Orwell: Politics And The English Language

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I disagree with Orwell’s position because I don’t believe that the English language is just natural growth, it’s an instrument that we shape for our own purposes. Throughout the years the English language has changed, every single decade had people talking in different ways. Not because it has a “natural growth” like Orwell believes but because we are the ones that keep changing it. Each generation has made an impact on the English language, creating new words and adding them to the dictionary we even create new phrases. In the 1930s the word “gig” started to be used, this means “job” and in the 1970s people started to say “dig it” which means “to like something or understand it”. We start evolving as the years pass which is why it leads me to believe that the english language isn’t doing it on it’s on because it’s just a “natural growth”, it’s growing but because we are evolving.

Dying Metaphors:

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-“stirring controversy, playing to the hands of the enemy, and insulting those who took part in the revolution anniversary rally.” – Supreme Leader Ayatollah Ali Khamenei

Operators or verbal false limbs:

-“We have gone through all of these steps in Birmingham. There can be no gainsaying of the fact that racial injustice engulfs this community.” – Martin Luther King jr. , Letter from Birmingham Jail

Pretentious Diction:

– “Can we forge against these enemies a grand and global alliance, North and South, East and West, that can assure a more fruitful life for all mankind? Will you join in that historic effort?” – JFK Inaugural Address Speech

Meaningless Words:

– “Obama is a disaster because he’s an unmitigated socialist.”- Ted Cruz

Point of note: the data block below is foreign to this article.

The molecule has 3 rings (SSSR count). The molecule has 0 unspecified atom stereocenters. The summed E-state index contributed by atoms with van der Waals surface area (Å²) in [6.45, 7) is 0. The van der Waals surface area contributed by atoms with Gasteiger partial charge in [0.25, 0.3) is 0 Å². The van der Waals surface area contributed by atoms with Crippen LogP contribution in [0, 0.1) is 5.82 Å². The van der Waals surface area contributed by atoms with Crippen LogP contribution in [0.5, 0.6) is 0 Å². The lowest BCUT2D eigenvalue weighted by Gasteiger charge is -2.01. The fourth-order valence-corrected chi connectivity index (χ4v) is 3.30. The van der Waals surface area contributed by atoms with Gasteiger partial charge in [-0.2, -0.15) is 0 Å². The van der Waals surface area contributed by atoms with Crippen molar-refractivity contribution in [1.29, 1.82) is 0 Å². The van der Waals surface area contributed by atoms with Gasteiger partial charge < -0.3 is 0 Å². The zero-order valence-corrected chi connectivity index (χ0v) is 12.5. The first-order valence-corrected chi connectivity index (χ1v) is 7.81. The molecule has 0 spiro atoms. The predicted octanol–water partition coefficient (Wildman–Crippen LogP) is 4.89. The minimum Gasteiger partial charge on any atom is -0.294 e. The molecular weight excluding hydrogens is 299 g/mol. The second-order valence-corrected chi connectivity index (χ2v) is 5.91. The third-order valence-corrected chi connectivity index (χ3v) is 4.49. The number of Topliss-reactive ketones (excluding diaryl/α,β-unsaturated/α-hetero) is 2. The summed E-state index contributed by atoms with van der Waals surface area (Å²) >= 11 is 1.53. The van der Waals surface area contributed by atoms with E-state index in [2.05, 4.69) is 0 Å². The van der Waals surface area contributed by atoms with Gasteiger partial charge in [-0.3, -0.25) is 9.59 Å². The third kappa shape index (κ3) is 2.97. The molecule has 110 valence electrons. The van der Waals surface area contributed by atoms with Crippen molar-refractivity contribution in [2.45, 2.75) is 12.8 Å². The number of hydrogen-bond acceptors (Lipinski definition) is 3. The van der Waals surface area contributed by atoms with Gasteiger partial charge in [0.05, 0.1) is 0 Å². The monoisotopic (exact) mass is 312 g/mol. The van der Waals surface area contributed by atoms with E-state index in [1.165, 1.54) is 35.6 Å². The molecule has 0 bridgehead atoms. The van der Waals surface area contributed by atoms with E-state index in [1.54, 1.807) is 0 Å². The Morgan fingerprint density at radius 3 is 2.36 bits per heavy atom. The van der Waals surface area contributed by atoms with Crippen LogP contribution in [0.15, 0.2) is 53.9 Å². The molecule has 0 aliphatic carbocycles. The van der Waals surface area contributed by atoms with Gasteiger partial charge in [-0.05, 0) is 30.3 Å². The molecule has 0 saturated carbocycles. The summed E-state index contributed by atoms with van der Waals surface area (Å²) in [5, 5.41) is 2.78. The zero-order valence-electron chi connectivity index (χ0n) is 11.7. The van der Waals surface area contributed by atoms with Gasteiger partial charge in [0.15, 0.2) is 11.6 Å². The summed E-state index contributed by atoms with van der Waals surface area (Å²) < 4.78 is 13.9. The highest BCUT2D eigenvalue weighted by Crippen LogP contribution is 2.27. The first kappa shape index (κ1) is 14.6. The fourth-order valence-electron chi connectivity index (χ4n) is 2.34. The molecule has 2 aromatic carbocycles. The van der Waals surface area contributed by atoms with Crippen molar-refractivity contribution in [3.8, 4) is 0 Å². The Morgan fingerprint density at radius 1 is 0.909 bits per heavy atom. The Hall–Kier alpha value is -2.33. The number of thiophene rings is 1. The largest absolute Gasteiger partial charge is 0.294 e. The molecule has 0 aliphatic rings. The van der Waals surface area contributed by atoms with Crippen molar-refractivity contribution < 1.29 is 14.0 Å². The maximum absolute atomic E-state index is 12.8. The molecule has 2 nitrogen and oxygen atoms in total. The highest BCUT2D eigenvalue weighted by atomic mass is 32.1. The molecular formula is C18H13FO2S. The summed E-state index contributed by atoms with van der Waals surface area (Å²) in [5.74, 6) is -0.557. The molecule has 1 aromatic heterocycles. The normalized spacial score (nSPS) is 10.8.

Orwell objects to “ready made phrases” and mixed metaphors because they usually tend to take away the flow of the reading. In paragraph 12, Orwell says “It consists in gumming together long strips of words which have already been set in order by someone else, and making the results presentable by sheer humbug. The attraction of this way of writing is that it is easy. It is easier — even quicker, once you have the habit —” where he rants about authors not being creative enough and the originality of words disappear.

I agree that these are some of the most essential questions that writers can ask themselves because these questions determine how a reader interprets the text. The way you say something or explain it can affect how the reader understands the reading, might interest them and will catch their attention or it won’t. Causing imagery and telling details in a story changes how one looks at it. That’s what makes a story worth reading.

I agree why this would concern him because it’s true, corruption is obvious in ones writing, when you’re writing you are putting whatever is going through your mind on paper, text, etc. A corrupted mind will only produce concerning writing but if there’s a nice flow and good thoughts then the writing will come out positive.

I disagree with Orwell saying that “correct grammar and syntax …are of no importance so long as one makes one’s meaning clear” because if you don’t use proper grammar then the reader could misinterpret whatever it is that you’re saying, there could be a miscommunication all because you didn’t use proper grammar and syntax. In this article, http://www.startribune.com/top-10-reasons-you-should-learn-to-use-proper-grammar/348141711/ , they list 10 reasons why you should learn to use proper grammar. Two out of the 10 reason are, “1.Grammatical errors are distracting. 2. Grammatical errors interfere with clarity”.


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